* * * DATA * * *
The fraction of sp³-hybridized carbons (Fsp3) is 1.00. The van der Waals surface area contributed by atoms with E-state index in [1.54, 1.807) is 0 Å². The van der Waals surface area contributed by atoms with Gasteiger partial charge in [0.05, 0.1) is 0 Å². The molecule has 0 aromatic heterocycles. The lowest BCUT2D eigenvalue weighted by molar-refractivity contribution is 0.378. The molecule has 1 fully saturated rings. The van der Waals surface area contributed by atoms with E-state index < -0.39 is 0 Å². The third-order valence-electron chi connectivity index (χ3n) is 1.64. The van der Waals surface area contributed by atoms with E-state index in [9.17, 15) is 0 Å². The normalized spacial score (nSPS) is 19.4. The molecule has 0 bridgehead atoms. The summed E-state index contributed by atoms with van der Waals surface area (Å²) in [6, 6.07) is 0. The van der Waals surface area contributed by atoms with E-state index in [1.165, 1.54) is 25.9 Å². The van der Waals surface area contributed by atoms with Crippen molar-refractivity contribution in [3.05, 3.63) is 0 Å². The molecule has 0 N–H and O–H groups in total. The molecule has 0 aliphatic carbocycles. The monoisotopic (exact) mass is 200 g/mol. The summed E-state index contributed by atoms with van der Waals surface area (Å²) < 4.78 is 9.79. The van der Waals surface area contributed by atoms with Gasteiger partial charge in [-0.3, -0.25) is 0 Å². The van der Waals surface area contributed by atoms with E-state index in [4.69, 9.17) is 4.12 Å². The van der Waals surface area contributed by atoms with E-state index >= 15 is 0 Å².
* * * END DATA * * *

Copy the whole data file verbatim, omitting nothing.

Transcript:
The fraction of sp³-hybridized carbons (Fsp3) is 1.00. The van der Waals surface area contributed by atoms with E-state index in [1.54, 1.807) is 0 Å². The van der Waals surface area contributed by atoms with Gasteiger partial charge in [0.05, 0.1) is 0 Å². The molecule has 0 aromatic heterocycles. The lowest BCUT2D eigenvalue weighted by molar-refractivity contribution is 0.378. The molecule has 1 fully saturated rings. The van der Waals surface area contributed by atoms with E-state index < -0.39 is 0 Å². The third-order valence-electron chi connectivity index (χ3n) is 1.64. The van der Waals surface area contributed by atoms with E-state index in [9.17, 15) is 0 Å². The normalized spacial score (nSPS) is 19.4. The molecule has 0 bridgehead atoms. The summed E-state index contributed by atoms with van der Waals surface area (Å²) in [6, 6.07) is 0. The van der Waals surface area contributed by atoms with E-state index in [1.165, 1.54) is 25.9 Å². The van der Waals surface area contributed by atoms with Crippen molar-refractivity contribution in [3.05, 3.63) is 0 Å². The molecule has 0 N–H and O–H groups in total. The molecule has 0 aliphatic carbocycles. The monoisotopic (exact) mass is 200 g/mol. The summed E-state index contributed by atoms with van der Waals surface area (Å²) < 4.78 is 9.79. The van der Waals surface area contributed by atoms with Gasteiger partial charge in [-0.3, -0.25) is 0 Å². The van der Waals surface area contributed by atoms with E-state index in [4.69, 9.17) is 4.12 Å². The van der Waals surface area contributed by atoms with E-state index >= 15 is 0 Å².